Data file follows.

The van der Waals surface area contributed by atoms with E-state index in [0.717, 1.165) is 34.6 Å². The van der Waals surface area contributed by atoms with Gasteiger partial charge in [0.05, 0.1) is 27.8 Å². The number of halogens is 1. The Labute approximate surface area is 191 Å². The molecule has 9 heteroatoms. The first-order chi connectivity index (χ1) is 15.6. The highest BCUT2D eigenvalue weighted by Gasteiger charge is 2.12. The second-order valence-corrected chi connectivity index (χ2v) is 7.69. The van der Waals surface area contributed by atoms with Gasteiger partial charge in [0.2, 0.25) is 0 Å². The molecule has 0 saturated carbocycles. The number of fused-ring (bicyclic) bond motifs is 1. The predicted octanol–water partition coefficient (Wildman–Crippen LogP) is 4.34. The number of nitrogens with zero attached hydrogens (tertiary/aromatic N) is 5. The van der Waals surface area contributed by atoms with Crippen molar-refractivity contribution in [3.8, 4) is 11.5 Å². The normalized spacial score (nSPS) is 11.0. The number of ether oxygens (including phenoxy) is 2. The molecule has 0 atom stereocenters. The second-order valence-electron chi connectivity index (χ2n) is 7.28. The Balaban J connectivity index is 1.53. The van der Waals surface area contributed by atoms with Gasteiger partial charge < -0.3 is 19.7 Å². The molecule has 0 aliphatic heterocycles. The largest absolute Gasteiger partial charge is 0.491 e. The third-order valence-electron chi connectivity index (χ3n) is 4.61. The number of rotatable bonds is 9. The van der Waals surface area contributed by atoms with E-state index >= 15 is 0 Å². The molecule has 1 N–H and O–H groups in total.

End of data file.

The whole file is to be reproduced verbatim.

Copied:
The van der Waals surface area contributed by atoms with E-state index in [0.717, 1.165) is 34.6 Å². The van der Waals surface area contributed by atoms with Gasteiger partial charge in [0.05, 0.1) is 27.8 Å². The number of halogens is 1. The Labute approximate surface area is 191 Å². The molecule has 9 heteroatoms. The first-order chi connectivity index (χ1) is 15.6. The highest BCUT2D eigenvalue weighted by Gasteiger charge is 2.12. The second-order valence-corrected chi connectivity index (χ2v) is 7.69. The van der Waals surface area contributed by atoms with Gasteiger partial charge in [0.2, 0.25) is 0 Å². The molecule has 0 saturated carbocycles. The number of fused-ring (bicyclic) bond motifs is 1. The predicted octanol–water partition coefficient (Wildman–Crippen LogP) is 4.34. The number of nitrogens with zero attached hydrogens (tertiary/aromatic N) is 5. The van der Waals surface area contributed by atoms with Crippen molar-refractivity contribution in [3.8, 4) is 11.5 Å². The normalized spacial score (nSPS) is 11.0. The number of ether oxygens (including phenoxy) is 2. The molecule has 0 atom stereocenters. The second-order valence-electron chi connectivity index (χ2n) is 7.28. The Balaban J connectivity index is 1.53. The van der Waals surface area contributed by atoms with Gasteiger partial charge < -0.3 is 19.7 Å². The molecule has 0 aliphatic heterocycles. The largest absolute Gasteiger partial charge is 0.491 e. The third-order valence-electron chi connectivity index (χ3n) is 4.61. The number of rotatable bonds is 9. The van der Waals surface area contributed by atoms with E-state index >= 15 is 0 Å². The molecule has 1 N–H and O–H groups in total.